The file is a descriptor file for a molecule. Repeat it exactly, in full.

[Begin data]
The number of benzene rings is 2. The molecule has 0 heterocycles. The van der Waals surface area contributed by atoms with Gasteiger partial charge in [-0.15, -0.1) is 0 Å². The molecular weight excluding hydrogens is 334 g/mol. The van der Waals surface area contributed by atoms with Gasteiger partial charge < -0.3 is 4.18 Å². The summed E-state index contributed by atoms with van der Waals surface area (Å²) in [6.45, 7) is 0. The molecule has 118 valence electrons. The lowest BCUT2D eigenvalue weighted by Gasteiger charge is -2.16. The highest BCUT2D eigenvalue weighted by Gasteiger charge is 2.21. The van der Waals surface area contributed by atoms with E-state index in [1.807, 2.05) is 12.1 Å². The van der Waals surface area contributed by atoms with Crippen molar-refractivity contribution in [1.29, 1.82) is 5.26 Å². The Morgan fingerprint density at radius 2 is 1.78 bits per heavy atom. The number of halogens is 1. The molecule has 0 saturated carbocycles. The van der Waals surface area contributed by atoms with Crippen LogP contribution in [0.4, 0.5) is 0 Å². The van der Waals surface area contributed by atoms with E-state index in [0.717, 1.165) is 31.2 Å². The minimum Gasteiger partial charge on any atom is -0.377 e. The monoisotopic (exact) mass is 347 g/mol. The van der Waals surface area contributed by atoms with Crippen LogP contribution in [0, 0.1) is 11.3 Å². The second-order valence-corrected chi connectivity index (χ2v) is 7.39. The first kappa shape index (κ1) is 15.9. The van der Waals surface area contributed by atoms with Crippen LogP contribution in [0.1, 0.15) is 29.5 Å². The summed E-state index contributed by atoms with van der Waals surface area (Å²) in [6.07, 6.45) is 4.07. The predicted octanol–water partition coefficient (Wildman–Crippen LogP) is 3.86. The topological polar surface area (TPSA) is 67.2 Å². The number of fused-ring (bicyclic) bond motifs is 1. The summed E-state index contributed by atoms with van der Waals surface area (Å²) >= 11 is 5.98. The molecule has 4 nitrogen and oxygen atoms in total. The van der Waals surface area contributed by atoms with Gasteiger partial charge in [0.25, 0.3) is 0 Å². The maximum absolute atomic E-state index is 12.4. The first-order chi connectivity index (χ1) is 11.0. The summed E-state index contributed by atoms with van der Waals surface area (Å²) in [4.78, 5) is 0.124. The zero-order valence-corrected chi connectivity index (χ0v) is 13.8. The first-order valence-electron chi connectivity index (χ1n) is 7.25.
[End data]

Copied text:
The number of benzene rings is 2. The molecule has 0 heterocycles. The van der Waals surface area contributed by atoms with Gasteiger partial charge in [-0.15, -0.1) is 0 Å². The molecular weight excluding hydrogens is 334 g/mol. The van der Waals surface area contributed by atoms with Gasteiger partial charge < -0.3 is 4.18 Å². The summed E-state index contributed by atoms with van der Waals surface area (Å²) in [6.45, 7) is 0. The molecule has 118 valence electrons. The lowest BCUT2D eigenvalue weighted by Gasteiger charge is -2.16. The highest BCUT2D eigenvalue weighted by Gasteiger charge is 2.21. The van der Waals surface area contributed by atoms with E-state index in [1.807, 2.05) is 12.1 Å². The van der Waals surface area contributed by atoms with Crippen molar-refractivity contribution in [1.29, 1.82) is 5.26 Å². The Morgan fingerprint density at radius 2 is 1.78 bits per heavy atom. The number of halogens is 1. The molecule has 0 saturated carbocycles. The van der Waals surface area contributed by atoms with Crippen LogP contribution in [0.4, 0.5) is 0 Å². The van der Waals surface area contributed by atoms with E-state index in [0.717, 1.165) is 31.2 Å². The minimum Gasteiger partial charge on any atom is -0.377 e. The monoisotopic (exact) mass is 347 g/mol. The van der Waals surface area contributed by atoms with Crippen LogP contribution in [0, 0.1) is 11.3 Å². The second-order valence-corrected chi connectivity index (χ2v) is 7.39. The first kappa shape index (κ1) is 15.9. The van der Waals surface area contributed by atoms with Crippen LogP contribution in [0.1, 0.15) is 29.5 Å². The summed E-state index contributed by atoms with van der Waals surface area (Å²) in [6.07, 6.45) is 4.07. The predicted octanol–water partition coefficient (Wildman–Crippen LogP) is 3.86. The topological polar surface area (TPSA) is 67.2 Å². The number of fused-ring (bicyclic) bond motifs is 1. The summed E-state index contributed by atoms with van der Waals surface area (Å²) >= 11 is 5.98. The molecule has 4 nitrogen and oxygen atoms in total. The van der Waals surface area contributed by atoms with Gasteiger partial charge in [0.25, 0.3) is 0 Å². The maximum absolute atomic E-state index is 12.4. The first-order chi connectivity index (χ1) is 11.0. The summed E-state index contributed by atoms with van der Waals surface area (Å²) in [4.78, 5) is 0.124. The zero-order valence-corrected chi connectivity index (χ0v) is 13.8. The first-order valence-electron chi connectivity index (χ1n) is 7.25.